---We had some more excellent speakers come share their lives' work with us. Choire Sicha (previously of Gawker, currently of The Awl and my super-fav forever The Hairpin) is a funny fella. Chris Kimball of America's Test Kitchen and Cook's Illustrated magazine is just as dapper and bow-tied in real life. Christopher Cerf (known for his musical contributions to Sesame Street and for co-creating the children's literacy show Between the Lions) was such a sweetheart. I still can't believe I shook the hand of the man who wrote "Put Down the Duckie." (I am personally tickled by his "Furry Happy Monsters," but you should check out his impressive list of accomplishments for yourself.) One of my favorite people to chat with was Jennifer Romolini. She's the editor-in-chief of Shine, a comprehensive community site that celebrates woman-centric topics, and she knows her stuff. Such a cool lady.

---I was one of the lucky few that got to attend the CPC field trip to Scholastic. For those of us who love children's books, visiting the building was like stepping into a sacred temple, and meeting Arthur A. Levine (better known as the US publisher of HP) was like meeting the guru.

---The last night of classes, about a third of the program went out on a massive karaoke night. The room wasn't that big, but the fun was. I had a bit of a moment when everyone sang the Frank Sinatra version of "New York, New York."

---At the final banquet, the food was delicious, but the company was even better. The wine also flowed freely, so our table got a little sappy speaking about our dreams for the future. (I was sitting with the next Martha Stewart, obviously.) My favorite part of the meal was when anyone who wanted to could stand up and make toasts. (Yes, I gave a toast. Yes, I got a little teary afterward.) I am so, so impressed by my 100 incredibly funny, warm, and talented fellow graduates.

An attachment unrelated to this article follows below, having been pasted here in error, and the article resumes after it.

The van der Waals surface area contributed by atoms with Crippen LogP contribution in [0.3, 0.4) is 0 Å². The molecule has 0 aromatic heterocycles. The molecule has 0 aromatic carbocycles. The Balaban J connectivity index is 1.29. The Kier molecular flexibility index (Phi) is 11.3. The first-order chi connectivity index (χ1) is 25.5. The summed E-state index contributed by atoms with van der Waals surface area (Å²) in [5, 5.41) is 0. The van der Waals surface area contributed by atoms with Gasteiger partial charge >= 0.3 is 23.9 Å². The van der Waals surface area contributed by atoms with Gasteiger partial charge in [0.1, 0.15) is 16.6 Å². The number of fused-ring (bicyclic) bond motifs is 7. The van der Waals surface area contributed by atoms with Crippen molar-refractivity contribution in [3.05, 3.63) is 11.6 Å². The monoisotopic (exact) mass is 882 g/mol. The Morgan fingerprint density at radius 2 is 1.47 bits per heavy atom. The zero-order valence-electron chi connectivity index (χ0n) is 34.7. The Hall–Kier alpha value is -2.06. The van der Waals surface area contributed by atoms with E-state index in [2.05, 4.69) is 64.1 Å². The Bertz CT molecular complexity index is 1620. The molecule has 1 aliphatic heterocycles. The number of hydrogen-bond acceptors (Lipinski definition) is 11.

---In our downtime, a group of post-program dorm stragglers ventured to Brooklyn for pizza. We braved an hour-and-a-half-long line for Grimaldi's, but it was all kinds of worth it.

---The career fair and the alumni reception (generously hosted by Christopher Cerf in his gorgeous home) wrapped up the last week. The same sentiments go for both events: I met such nice people from a multitude of different publishing outfits and generally had a grand old time schmoozing.

I can't believe it's over, but something new is about to begin. More details soon...

Monday, August 1, 2011

Playing Catch-Up + New Computer!

Hi, fellow bookworms! Long time, no blog. Sorry for the radio silence, but there’s been a few things occupying my time recently:

---The end of the Columbia Publishing Course! I have a doozy of a recap post (Weeks 5 and 6) coming up for you soon.

---Lucy the Laptop kicked the bucket. (She joins Charlotte in my personal computer graveyard. May they rest in peace.) I always said I’d get a Mac when my current Dell died, so here we are. Please welcome Grace the MacBook to the Internet!

---I’m slowly learning my way around this new OS. I had my first one-to-one session with a Mac Genius (shoutout to Cliff!) and asked aggressively silly questions. He was so nice and explained everything I wanted to know. I could get used to this. Side note: The Apple Genius Bar is FULL of adorable scruffy nerds. Ten times better than a regular bar.

---Slight diversion: I’m way too much of a chicken to ever get one, but I love tattoos, particularly the stories behind them. I completely respect/admire people who are thoughtful about their ink and commit to having it on their skin for the rest of their lives. So, I saw one I enjoyed at the Apple store yesterday. A man had the word VERENDUS tattooed on his forearm. After some surreptitious Googling, I found the Latin word translated to “awe-inspiring.” This guy literally has AWESOME on his arm. Awesome.